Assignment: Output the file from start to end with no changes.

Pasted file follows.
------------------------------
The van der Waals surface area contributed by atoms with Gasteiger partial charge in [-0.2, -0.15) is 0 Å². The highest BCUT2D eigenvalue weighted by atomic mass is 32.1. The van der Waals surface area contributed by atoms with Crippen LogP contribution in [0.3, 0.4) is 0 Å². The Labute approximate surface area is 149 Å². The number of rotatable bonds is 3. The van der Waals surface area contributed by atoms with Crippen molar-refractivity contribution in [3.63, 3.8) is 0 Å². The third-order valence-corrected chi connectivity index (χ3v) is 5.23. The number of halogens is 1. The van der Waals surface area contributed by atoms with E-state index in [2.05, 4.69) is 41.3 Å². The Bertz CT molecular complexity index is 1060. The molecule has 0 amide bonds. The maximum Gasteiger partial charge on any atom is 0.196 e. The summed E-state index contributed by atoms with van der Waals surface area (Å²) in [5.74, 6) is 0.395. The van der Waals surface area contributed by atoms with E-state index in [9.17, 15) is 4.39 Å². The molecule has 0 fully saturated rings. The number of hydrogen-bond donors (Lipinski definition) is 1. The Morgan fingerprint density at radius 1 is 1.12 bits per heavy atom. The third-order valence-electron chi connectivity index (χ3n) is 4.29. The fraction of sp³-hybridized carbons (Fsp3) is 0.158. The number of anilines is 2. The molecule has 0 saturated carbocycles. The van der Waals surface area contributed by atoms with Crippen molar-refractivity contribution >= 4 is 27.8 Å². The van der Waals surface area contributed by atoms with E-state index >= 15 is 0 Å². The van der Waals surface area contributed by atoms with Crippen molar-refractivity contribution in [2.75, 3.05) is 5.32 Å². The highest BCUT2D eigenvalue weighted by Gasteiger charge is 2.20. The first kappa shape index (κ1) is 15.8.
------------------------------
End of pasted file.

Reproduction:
The van der Waals surface area contributed by atoms with Gasteiger partial charge in [-0.2, -0.15) is 0 Å². The highest BCUT2D eigenvalue weighted by atomic mass is 32.1. The van der Waals surface area contributed by atoms with Crippen LogP contribution in [0.3, 0.4) is 0 Å². The Labute approximate surface area is 149 Å². The number of rotatable bonds is 3. The van der Waals surface area contributed by atoms with Crippen molar-refractivity contribution in [3.63, 3.8) is 0 Å². The third-order valence-corrected chi connectivity index (χ3v) is 5.23. The number of halogens is 1. The van der Waals surface area contributed by atoms with E-state index in [2.05, 4.69) is 41.3 Å². The Bertz CT molecular complexity index is 1060. The molecule has 0 amide bonds. The maximum Gasteiger partial charge on any atom is 0.196 e. The summed E-state index contributed by atoms with van der Waals surface area (Å²) in [5.74, 6) is 0.395. The van der Waals surface area contributed by atoms with E-state index in [9.17, 15) is 4.39 Å². The molecule has 0 fully saturated rings. The number of hydrogen-bond donors (Lipinski definition) is 1. The Morgan fingerprint density at radius 1 is 1.12 bits per heavy atom. The third-order valence-electron chi connectivity index (χ3n) is 4.29. The fraction of sp³-hybridized carbons (Fsp3) is 0.158. The number of anilines is 2. The molecule has 0 saturated carbocycles. The van der Waals surface area contributed by atoms with Crippen molar-refractivity contribution >= 4 is 27.8 Å². The van der Waals surface area contributed by atoms with E-state index >= 15 is 0 Å². The van der Waals surface area contributed by atoms with Crippen molar-refractivity contribution in [2.75, 3.05) is 5.32 Å². The highest BCUT2D eigenvalue weighted by Gasteiger charge is 2.20. The first kappa shape index (κ1) is 15.8.